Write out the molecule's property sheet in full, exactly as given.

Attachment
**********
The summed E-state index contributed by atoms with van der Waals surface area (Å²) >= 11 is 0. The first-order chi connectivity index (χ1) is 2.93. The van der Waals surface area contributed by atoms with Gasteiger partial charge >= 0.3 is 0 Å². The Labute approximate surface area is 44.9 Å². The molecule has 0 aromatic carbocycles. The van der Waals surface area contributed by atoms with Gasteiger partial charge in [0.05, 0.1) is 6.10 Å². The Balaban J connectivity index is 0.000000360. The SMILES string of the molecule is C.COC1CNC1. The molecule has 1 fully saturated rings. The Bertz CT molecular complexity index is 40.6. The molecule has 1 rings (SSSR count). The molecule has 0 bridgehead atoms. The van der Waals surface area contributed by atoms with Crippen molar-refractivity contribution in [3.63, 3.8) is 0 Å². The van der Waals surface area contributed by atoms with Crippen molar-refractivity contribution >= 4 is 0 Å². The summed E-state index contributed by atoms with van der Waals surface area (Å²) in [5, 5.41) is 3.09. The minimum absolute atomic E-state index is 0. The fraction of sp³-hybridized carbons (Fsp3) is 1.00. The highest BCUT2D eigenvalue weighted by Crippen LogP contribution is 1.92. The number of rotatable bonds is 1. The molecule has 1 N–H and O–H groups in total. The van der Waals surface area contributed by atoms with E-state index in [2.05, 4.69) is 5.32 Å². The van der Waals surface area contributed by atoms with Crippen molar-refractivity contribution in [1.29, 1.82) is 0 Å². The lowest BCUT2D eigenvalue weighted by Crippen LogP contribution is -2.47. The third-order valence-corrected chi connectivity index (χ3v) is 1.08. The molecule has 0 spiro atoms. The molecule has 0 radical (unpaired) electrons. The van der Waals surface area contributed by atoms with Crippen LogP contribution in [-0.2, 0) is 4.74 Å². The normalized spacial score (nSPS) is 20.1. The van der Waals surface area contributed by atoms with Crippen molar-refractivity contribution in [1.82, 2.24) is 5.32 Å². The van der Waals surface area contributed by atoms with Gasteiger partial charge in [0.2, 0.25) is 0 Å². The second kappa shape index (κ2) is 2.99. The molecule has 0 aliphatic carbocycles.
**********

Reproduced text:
The summed E-state index contributed by atoms with van der Waals surface area (Å²) >= 11 is 0. The first-order chi connectivity index (χ1) is 2.93. The van der Waals surface area contributed by atoms with Gasteiger partial charge >= 0.3 is 0 Å². The Labute approximate surface area is 44.9 Å². The molecule has 0 aromatic carbocycles. The van der Waals surface area contributed by atoms with Gasteiger partial charge in [0.05, 0.1) is 6.10 Å². The Balaban J connectivity index is 0.000000360. The SMILES string of the molecule is C.COC1CNC1. The molecule has 1 fully saturated rings. The Bertz CT molecular complexity index is 40.6. The molecule has 1 rings (SSSR count). The molecule has 0 bridgehead atoms. The van der Waals surface area contributed by atoms with Crippen molar-refractivity contribution in [3.63, 3.8) is 0 Å². The van der Waals surface area contributed by atoms with Crippen molar-refractivity contribution >= 4 is 0 Å². The summed E-state index contributed by atoms with van der Waals surface area (Å²) in [5, 5.41) is 3.09. The minimum absolute atomic E-state index is 0. The fraction of sp³-hybridized carbons (Fsp3) is 1.00. The highest BCUT2D eigenvalue weighted by Crippen LogP contribution is 1.92. The number of rotatable bonds is 1. The molecule has 1 N–H and O–H groups in total. The van der Waals surface area contributed by atoms with E-state index in [2.05, 4.69) is 5.32 Å². The van der Waals surface area contributed by atoms with Crippen molar-refractivity contribution in [1.29, 1.82) is 0 Å². The lowest BCUT2D eigenvalue weighted by Crippen LogP contribution is -2.47. The third-order valence-corrected chi connectivity index (χ3v) is 1.08. The molecule has 0 spiro atoms. The molecule has 0 radical (unpaired) electrons. The van der Waals surface area contributed by atoms with Crippen LogP contribution in [-0.2, 0) is 4.74 Å². The normalized spacial score (nSPS) is 20.1. The van der Waals surface area contributed by atoms with Crippen molar-refractivity contribution in [1.82, 2.24) is 5.32 Å². The van der Waals surface area contributed by atoms with Gasteiger partial charge in [0.2, 0.25) is 0 Å². The second kappa shape index (κ2) is 2.99. The molecule has 0 aliphatic carbocycles.